Painted in 1880.
Durand-Ruel, Paris (acquired from the artist on September 12, 1881)
Sale: Paris, April 5, 1884, lot 42
H. Vever, Paris (probably acquired from the above on January 17, 1893 and sold: Galerie Georges Petit, Paris, February 1-2, 1897, lot 109)
M Behrend (acquired at the above sale)
Léon Orosdi (sold: Hôtel Drouot, Paris, March 25, 1923, lot 67)
Rosenberg & Stiebel, New York
Edmund Drummon Libbey
Acquired from the above in 1952
New York, Paul Rosenberg & Co., Loan Exhibition of Paintings by Alfred Sisley, 1961
New York, Wildenstein Gallery, Alfred Sisley, 1839-1889, 1966, no. 46
Ann Arbor, University of Michigan Museum of Art, The Crisis of Impressionism, 1878-1882, 1979, no. 51
Memphis, The Dixon Gallery and Gardens, Degas and his friends, 1986, no. 40
B. Bibb, "The Work of Alfred Sisley," The Studio, London, December 1899, illustrated p. 154
Gustave Geffroy, Sisley, Paris, 1927, illustrated pl. 52
François Daulte, Alfred Sisley, Catalogue raisonné de l’oeuvre peint, 1959, no. 397, illustrated (with the measurements 54 by 73 cm)
The Toledo Museum of Art, European Paintings, Toledo, 1976, illustrated pl. 252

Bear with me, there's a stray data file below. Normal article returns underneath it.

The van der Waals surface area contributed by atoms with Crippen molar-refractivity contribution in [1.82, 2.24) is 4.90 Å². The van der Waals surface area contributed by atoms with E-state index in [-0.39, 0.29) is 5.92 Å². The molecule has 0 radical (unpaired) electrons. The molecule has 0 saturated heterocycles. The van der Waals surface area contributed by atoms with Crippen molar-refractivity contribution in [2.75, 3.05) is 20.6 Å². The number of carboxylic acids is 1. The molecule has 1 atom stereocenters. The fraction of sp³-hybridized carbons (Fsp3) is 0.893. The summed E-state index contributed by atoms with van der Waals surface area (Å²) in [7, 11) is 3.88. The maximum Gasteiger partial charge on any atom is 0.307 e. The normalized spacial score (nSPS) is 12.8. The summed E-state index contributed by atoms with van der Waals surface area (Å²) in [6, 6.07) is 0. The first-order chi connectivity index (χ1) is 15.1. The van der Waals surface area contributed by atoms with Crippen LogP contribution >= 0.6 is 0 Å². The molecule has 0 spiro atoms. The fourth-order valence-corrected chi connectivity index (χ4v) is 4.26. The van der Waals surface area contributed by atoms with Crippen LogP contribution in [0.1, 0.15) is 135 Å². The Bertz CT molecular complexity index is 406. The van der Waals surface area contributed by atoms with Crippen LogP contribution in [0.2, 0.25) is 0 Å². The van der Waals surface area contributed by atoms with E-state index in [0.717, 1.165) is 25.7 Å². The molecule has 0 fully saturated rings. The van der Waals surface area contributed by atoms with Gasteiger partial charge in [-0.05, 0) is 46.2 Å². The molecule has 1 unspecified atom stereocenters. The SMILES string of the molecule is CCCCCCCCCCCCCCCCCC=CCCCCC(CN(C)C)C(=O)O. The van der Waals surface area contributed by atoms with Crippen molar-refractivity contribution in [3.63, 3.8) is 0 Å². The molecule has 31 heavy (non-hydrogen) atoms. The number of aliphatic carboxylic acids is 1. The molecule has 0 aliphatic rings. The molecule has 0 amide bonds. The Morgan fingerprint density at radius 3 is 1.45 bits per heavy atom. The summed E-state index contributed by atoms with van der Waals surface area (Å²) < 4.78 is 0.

Thomery is located just to the north of the confluence of the Seine and Loing rivers. This region, just bordering the forest of Fontainebleau, was fertile ground for Sisley’s art in the 1880’s. Thomery and the neighboring towns of Saint-Mammès, Moret, Veneux-Nadon and Les Sablons, were the primary sites for the artist at that time.
During this period, Sisley’s brushstroke continued to evolve, bringing a new complexity to his engagement with the landscape: "Sisley’s art did not stand still during his last two decades, and modifications to his technique, palette and approach to his subject matter were certainly introduced. For example, it was in the Saint-Mammès river scenes of 1881 that he began to analyze the various sections of a landscape through the application of different types of brushstroke. Or again, he realized the full potential of using a specific type of brushstroke and quality of paint to identify the mood of a landscape, be it thin, flat strokes of dry, almost chalky paint to convey a becalmed, crisp winter day, or bolder more fully laden strokes of pigment let down with more oil to capture the shimmering heat of a midsummer day" (Sylvie Patin ,” Veneux-Nadon and Moret-sur-Loing: 1880-1889”, in Alfred Sisley (exhibition catalogue), London, 1992, p. 183).
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